Feel Like an Outsider? You Are Not Alone. R.L. Maizes’ characters try to overcome challenges in We Love Anderson Cooper.

Review and Q & A With R.L. Maizes

40236976.jpgMy Review:

I haven’t read a lot of short stories and when the publisher asked me to take a look at We Love Anderson Cooper I was happy to do so…the title made me smile and when the book arrived I was increasingly motivated by the great looking cover!

A teenage boy coming out publicly at his Bar Mitzvah, a cat playing favorites during the Christmas/Hanukah holiday season, the relief of a called off wedding, and the power of a couch…so wonderful getting to know the varied characters and becoming absorbed in their emotional journeys in such a short time.

I really loved all the stories and was thrilled to have the opportunity to chat with author R.L. Maizes about this new short story collection, her writing process and more.

Q & A with R.L. Maizes

Q:  From a reader’s point of view, each of your stories in this wonderful collection stand on its own and is unrelated, with different characters and situations.  Every main character seems to have a problem or obstacle they face and tackle during the short time we are with them and I became invested in each and every one!  Are any of these short stories in We Love Anderson Cooper linked or connected to each other in any way?

Thanks so much for the kind words about the collection. What connects the stories in We Love Anderson Cooper is that the main characters are outsiders. For example, in the story “Tattoo,” a tattoo artist is shunned because of his unusual appearance. In “Collections,” a woman is excluded from her wealthy partner’s upper crust world because of her race and class. In “No Shortage of Birds,” a young girl becomes alienated from her mother and her friends when her father dies. Being outsiders creates challenges for these characters that they try to overcome in the stories.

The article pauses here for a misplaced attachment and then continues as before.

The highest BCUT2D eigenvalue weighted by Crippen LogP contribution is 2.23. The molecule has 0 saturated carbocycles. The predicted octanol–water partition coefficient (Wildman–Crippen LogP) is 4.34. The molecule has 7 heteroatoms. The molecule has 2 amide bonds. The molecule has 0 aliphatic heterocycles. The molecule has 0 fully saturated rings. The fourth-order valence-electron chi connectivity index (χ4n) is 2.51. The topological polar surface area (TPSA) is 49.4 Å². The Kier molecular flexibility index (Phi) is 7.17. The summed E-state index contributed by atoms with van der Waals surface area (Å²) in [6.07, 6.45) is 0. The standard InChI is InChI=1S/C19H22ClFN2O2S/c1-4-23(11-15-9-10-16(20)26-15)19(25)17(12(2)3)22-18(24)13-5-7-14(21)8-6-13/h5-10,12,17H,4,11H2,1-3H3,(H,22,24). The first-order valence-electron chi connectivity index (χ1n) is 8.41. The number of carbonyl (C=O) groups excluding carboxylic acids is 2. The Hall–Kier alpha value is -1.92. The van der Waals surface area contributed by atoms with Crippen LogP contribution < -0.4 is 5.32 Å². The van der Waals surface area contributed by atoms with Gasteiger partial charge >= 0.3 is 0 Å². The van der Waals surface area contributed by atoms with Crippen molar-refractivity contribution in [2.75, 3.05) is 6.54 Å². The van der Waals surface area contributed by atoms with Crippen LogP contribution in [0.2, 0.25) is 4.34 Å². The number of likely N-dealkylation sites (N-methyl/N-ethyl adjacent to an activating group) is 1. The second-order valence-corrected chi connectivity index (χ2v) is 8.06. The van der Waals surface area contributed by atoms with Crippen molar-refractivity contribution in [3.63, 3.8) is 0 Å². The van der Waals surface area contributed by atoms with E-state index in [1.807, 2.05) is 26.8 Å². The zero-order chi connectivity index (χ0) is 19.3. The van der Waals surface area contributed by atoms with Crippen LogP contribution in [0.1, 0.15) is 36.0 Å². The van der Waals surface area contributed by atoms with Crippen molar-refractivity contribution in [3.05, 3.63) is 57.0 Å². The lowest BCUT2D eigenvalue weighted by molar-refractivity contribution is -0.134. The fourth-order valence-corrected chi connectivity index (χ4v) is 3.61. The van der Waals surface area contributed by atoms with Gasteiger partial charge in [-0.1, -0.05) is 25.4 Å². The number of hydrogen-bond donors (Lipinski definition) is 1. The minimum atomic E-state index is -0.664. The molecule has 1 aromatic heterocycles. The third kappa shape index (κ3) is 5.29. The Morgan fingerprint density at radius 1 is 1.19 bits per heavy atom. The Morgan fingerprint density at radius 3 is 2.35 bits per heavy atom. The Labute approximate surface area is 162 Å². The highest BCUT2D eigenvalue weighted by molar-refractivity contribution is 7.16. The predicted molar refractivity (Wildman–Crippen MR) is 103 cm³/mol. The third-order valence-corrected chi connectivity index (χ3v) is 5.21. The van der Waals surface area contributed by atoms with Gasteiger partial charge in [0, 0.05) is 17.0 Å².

Q: Did you write each story with the others in mind?  Are there other stories that didn’t make the cut?  Did you always plan on putting these together in a collection?

I wrote the stories over a ten-year period. The pain we all feel at being excluded and our tremendous desire to belong was one of my preoccupations, but I wasn’t thinking of writing a collection during that entire time. Many stories I wrote didn’t make the cut. 

Q: How long did writing each story take?  Have any of them been published on their own prior to this book?

With the exception of one very short one, I spent more than a year writing and revising each of them. Some took many years. A number of the stories were published in magazines before being included in the book. One aired on National Public Radio. Another was dramatized in a production of Stories on Stage. 

Q: From a writing standpoint, how do you gage timing, know how much to reveal in such a short time and do you have to do any work developing the characters or the story arc before the story is written or does it just all come together as you write?

I’m what’s known as a pantser, which means I develop the stories as I write them (“fly by the seat of my pants”) rather than plotting them out beforehand. The stories end up needing more revision this way, but it’s the only way I know how to write. 

Figuring out when to reveal information is one of the great challenges of fiction writing, and each story has its own needs in that regard. In “Ghost Dogs,” for example, the last story in the collection, I intentionally hold back important information until the middle of the story. While in another story, I reveal the end of the story first, allowing the suspense to arise from how the ending comes about.   

Q: What is the editing process like for a short story – do you generally write too much and have to cut, or too little and have to expand?

Both! I have to write too much to discover what the story is really about. Once I know, I cut to the heart of the story. The challenge of the form is compression. At the same time, when I want to go deeper into a character or to slow down a scene for dramatic purposes, I expand parts of the story. 

Q: Would you ever consider expanding any of these stories into a book?